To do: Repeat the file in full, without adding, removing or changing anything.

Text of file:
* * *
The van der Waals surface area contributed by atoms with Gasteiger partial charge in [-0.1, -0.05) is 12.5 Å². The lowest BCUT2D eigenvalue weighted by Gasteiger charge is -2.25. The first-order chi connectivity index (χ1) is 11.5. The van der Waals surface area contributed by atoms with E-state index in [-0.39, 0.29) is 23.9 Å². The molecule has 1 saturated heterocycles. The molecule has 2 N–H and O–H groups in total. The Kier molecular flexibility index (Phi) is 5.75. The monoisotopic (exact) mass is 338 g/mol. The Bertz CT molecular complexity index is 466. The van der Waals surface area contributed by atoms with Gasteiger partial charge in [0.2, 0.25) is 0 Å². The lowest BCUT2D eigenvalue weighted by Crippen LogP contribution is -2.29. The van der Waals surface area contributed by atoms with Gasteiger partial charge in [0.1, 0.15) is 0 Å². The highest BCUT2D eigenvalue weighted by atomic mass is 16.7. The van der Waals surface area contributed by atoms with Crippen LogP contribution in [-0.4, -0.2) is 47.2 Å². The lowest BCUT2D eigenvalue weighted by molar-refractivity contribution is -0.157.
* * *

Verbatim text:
The van der Waals surface area contributed by atoms with Gasteiger partial charge in [-0.1, -0.05) is 12.5 Å². The lowest BCUT2D eigenvalue weighted by Gasteiger charge is -2.25. The first-order chi connectivity index (χ1) is 11.5. The van der Waals surface area contributed by atoms with E-state index in [-0.39, 0.29) is 23.9 Å². The molecule has 1 saturated heterocycles. The molecule has 2 N–H and O–H groups in total. The Kier molecular flexibility index (Phi) is 5.75. The monoisotopic (exact) mass is 338 g/mol. The Bertz CT molecular complexity index is 466. The van der Waals surface area contributed by atoms with Gasteiger partial charge in [0.2, 0.25) is 0 Å². The lowest BCUT2D eigenvalue weighted by Crippen LogP contribution is -2.29. The van der Waals surface area contributed by atoms with Gasteiger partial charge in [0.1, 0.15) is 0 Å². The highest BCUT2D eigenvalue weighted by atomic mass is 16.7. The van der Waals surface area contributed by atoms with Crippen LogP contribution in [-0.4, -0.2) is 47.2 Å². The lowest BCUT2D eigenvalue weighted by molar-refractivity contribution is -0.157.